Young man working at a computer

Florida Atlantic University showcased an engaging research initiative in which students learned how to research from their freshman year. They learned how to research areas of interest in which they would like to invest. They were able to see the campus during Homecoming as the campus was preparing for the night’s homecoming game.

University of Central Florida, also in the middle of their homecoming week, allowed our students to see college students participate in their annual “fountain run, known as Spirit Splash where students run into the Reflecting Pond and collect rubber duckies. Besides the fun they got an informative look at the overall campus, which included support systems and programs offered by UCF.

Large group of students holding Valencia College banners

Valencia College showcased a few unique programs offered to its students. Officials explained to our students that graduates of Valencia are automatically accepted into UCF. The two schools’ programs are linked, which helps students to transfer smoothly from state college into the university system. Valencia showcased its Fire and Rescue Department and Agricultural Science Department, and students saw a presentation in Graphic Interactive Design.

Gbolade George was educated in the School District of Palm Beach County, Florida, and he has worked in the district for 21 years. He holds a bachelor’s degree in behavioral disorders in education from the University of South Florida. He is in his third year as resource teacher and mentor facilitator for the Johnson Scholars Program.

King’s Legacy in Action

When most Americans think of the accomplishments of Black Americans in the United States, one individual instinctively comes to mind – Dr. Martin Luther King, Jr.  You won’t find a corner of the United States that doesn’t recognize just how impactful Dr. King’s work was, and still is, to life in America.  

His legacy as a fighter for equality and a bridge builder is honored all over the world. Dr. Martin Luther King Jr. truly believed in empowering people, bridging barriers, and creating solutions to social problems with hopes of moving society closer to his vision of all people having equality and access to opportunity.

The Johnson Scholars Program of the School District of Palm Beach County, in collaboration with Take Stock in Children of Palm Beach County (JTSP), prides itself on empowering individuals, removing barriers and creating solutions to a very serious social problem – getting our first-generation and low-income students into and successfully finishing a post-secondary institution.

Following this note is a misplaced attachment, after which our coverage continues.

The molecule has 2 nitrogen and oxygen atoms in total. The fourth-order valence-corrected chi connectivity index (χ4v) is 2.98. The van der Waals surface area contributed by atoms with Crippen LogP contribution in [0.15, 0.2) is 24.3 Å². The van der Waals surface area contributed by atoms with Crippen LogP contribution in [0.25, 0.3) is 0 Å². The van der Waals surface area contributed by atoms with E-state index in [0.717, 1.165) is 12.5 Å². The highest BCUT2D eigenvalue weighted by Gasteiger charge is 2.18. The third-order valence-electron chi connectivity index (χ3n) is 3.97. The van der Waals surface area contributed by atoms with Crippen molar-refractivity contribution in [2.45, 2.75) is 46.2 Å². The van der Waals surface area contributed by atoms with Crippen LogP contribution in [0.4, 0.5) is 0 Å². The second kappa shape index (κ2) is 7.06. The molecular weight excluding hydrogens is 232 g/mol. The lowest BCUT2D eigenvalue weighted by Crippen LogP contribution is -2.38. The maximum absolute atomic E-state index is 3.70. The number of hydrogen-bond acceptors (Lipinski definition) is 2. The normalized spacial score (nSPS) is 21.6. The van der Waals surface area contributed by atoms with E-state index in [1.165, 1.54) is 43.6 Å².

Johnson Scholars/Take Stock students explore campus life at Valencia College
Johnson Scholars/Take Stock students explore campus life at Valencia College.

JTSP aims to make students college-ready by equipping them with life skills, by providing health and wellness awareness, and by guiding them through the entire process of getting accepted into a post-secondary institution. JTSP students usually have their first contact with the college experience by going on one of our organized college tours. “[Helping first generation, low income students] is important to me, because as a first generation student myself, I want to give the same confidence and resources to our students that someone gave to me. I still remember the first time I went on a college tour to Florida A&M University; from that moment on I knew I was going to college,” says Wanda Thomas, guidance counselor and JSTP coordinator at Palm Beach Lakes High School.

Being a first-generation and low-income student comes with its share of obstacles – not just the obvious financial need, but also the lack of understanding about where to start and what to do to get to college. The JTSP staff, mentors, and coaches support students through this process. “Knowing how difficult it is for first generation students to go to college, mainly due to lack of support, inspires me to be that person who helps bridge that gap,” says Johnson Scholars AmeriCorps College Coach
Hannah Cheeks.

JTSP helps actualize the dream of college to a very diverse group of students. Of the 451 students presently served by this collaboration of Johnson Scholars and Take Stock in Children, 48 percent identify as Non-Hispanic/Black/African American and 37 percent identify as Hispanic or Latino. It is immensely rewarding to see the joy of each student as they share with pride which college or university they’ve been accepted to.

JTSP students  on one of the program's organized college tours
JTSP students usually have their first contact with the college experience by going on one of the program’s organized college tours.

Dr. Martin Luther King, Jr. will always be relevant, in that his drive to uplift American society lives on through millions of Americans each day. By creating educational opportunities for low-income and first-generation students, JSTP will continue striving to remove barriers and empower students as they achieve their post-secondary goals. “Our kids are resilient, smart and amazing,” says Sharmagne Solis, JSTP coordinator at Village Academy. “They simply need someone to invest in them and guide them, and they can truly meet their highest potential.”

Gbolade George was educated in the School District of Palm Beach County, Florida, and he has worked in the district for 21 years. He holds a bachelor’s degree in behavioral disorders in education from the University of South Florida. He is in his third year as resource teacher and mentor facilitator for the Johnson Scholars Program.